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April 11, 2024

  • Poetics of April
    As we enter into the poetics of April, also known as national poetry month, here are four voices from well to lesser known. The Tradition – Jericho Brown Winner of the Pulitzer Prize, Brown visited the last American Association of Writers and Writing Programs (AWP 2024) conference, and I loved his speech and humor. Besides […]
  • Barbara Marie Minney in Perrysburg
    Indie bookstore, Gathering Volumes, just hosted poet and (transgender) activist, Barbara Marie Minney in Perrysburg To celebrate Trans Day of Visibility, Minney read from her poetry book – A Woman in Progress (2024). Her reading depicted emotional and physical transformations especially in the scene of womanhood and queer experiences. Her language is empowering and personally […]
Spring Housing Guide

Orange Bike Program allows students access to free transportation

Nicholas Hennessy sees proof almost every day that his Orange Bike Program makes a difference for students and the environment.

“I walk across campus and see two, three, four people pass me by or cross my path who are riding an orange bike,” Hennessy said. “Hopefully they’re enjoying that, they’re getting to their destination [and] they’re understanding that it makes sense to ride a bike both from a health and recreation standpoint and from a sustainability standpoint.”

The Orange Bike Program was formed around 2009 by Hennessy, who is the University’s sustainability coordinator. He modeled this classic “community bike share” after other schools and cities with similar programs.

At the time, Hennessy was looking for greater ways to make the University more environmentally friendly, but the program had low membership and few bikes.

The area where volunteers worked on the bikes was also not very impressive, Hennessy said, and the program operated exclusively on a volunteer or internship basis.

Now the bike share has nearly 250 members and with the increase in members came an increase in bikes.

It’s now easier than ever for members to hop on bikes because the bikes are located in more places, Hennessy said.

The Orange Bike Program reuses lost bikes provided to them by university police. A team of mechanics repairs any damages and paints all of the bikes orange to give them a similar look. This process keeps expenses low for those running the program and keeps the cost free for students.

And the bike share program doesn’t just rely on volunteers anymore.

“With the assistance of Campus Operations, we are able to employ a student bike mechanic to keep the bikes in working order and assist in administering the program and provide good service to our members,” Hennessy said.

Even with the changes and growth, the Orange Bike Program strives to keep its original focus.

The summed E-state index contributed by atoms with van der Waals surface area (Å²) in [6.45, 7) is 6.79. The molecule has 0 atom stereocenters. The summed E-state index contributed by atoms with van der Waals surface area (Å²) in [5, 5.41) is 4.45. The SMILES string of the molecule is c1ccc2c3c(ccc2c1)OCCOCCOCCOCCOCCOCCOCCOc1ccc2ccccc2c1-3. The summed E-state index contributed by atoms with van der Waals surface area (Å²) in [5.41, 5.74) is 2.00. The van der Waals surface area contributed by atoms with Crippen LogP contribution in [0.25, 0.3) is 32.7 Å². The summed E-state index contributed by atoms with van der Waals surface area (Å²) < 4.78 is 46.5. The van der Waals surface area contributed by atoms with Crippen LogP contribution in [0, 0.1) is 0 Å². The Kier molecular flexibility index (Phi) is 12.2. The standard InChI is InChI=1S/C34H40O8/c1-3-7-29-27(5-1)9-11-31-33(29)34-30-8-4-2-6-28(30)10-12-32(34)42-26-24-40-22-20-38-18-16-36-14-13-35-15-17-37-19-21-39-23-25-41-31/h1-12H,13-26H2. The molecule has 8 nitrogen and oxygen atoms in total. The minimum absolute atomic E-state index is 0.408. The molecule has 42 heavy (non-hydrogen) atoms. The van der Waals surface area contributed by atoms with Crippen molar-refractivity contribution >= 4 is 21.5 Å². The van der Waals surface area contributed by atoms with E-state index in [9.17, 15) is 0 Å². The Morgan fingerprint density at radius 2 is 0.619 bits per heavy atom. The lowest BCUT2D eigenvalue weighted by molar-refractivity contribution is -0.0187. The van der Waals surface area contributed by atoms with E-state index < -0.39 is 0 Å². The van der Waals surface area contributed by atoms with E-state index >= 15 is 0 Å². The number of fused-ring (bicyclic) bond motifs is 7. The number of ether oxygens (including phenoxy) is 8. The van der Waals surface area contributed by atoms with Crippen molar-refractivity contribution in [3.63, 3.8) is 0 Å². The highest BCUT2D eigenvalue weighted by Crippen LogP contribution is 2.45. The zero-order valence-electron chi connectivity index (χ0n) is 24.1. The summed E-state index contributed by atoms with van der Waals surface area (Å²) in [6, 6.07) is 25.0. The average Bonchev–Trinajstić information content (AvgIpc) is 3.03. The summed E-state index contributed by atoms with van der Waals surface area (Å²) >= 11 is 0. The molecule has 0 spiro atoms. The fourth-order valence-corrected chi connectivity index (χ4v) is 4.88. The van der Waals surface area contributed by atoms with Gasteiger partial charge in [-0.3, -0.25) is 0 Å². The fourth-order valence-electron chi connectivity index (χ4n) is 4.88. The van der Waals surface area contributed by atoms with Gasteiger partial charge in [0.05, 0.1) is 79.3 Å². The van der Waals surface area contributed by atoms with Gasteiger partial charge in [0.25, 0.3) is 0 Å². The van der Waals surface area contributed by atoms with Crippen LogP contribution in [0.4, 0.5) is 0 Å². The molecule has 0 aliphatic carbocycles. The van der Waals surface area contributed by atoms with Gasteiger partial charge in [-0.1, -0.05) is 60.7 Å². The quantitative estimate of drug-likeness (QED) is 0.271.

“We are still focused on running a program that emphasizes sustainable, ‘emissions–free’ transportation, utilizing previously-used bikes,” Hennessy said, “so the program fits into the sustainability goals of BGSU of reducing emissions, reducing waste, and education/outreach in the sustainability area.”

Orange Bike Program members can access any Orange Bike on campus using the universal key provided to them at

registration.

“The main goal of the Orange Bike Program is to make it easier for students to choose alternate transportation as opposed to like burning fossil fuels with cars and things like that,” said Sustainability Assistant Joshua Chamberland. “So, what we do is we try to make it as easy as possible for students to sign up.”

When students join the bike program, they sign three documents: an application, a waiver form and a key receipt. They then learn four major rules for the program.

They are students must be a registered member to use an Orange Bike, Orange Bikes are for on-campus use only, they must always be locked to a campus bike rack and the rider is responsible for wearing a bike helmet and driving safely.

“They can pull those documents online…and bring them in [The Office of Campus Sustainability] and get their key that way,” Hennessy said. “Or they can go to one of our special events that we’ve had where we register people –like a one stop shop for

registration.”

The sign up process was quick, said sophomore Sultan Atekoja. He benefits from the program by being able to get to faraway places in a timely manner.

“Some of my classes are like 10 minutes apart,” Atekoja said. “I can’t walk there in 10 minutes.”

During the warmer months like August and September, the bike program holds events and sets up sign-up booths to encourage students to join.

One recent event was the Fall Welcome Bike Tour which, Chamberland said, was a “large bike ride down the Slippery Elm bike trail.”

“So our office in partnership with recreation wellness lead, I believe it was, a group of about 50 or so students on a bike ride, a nice afternoon bike ride,” Chamberland said. “It was geared towards primarily freshmen but we had a lot of upperclassmen as well take part.”

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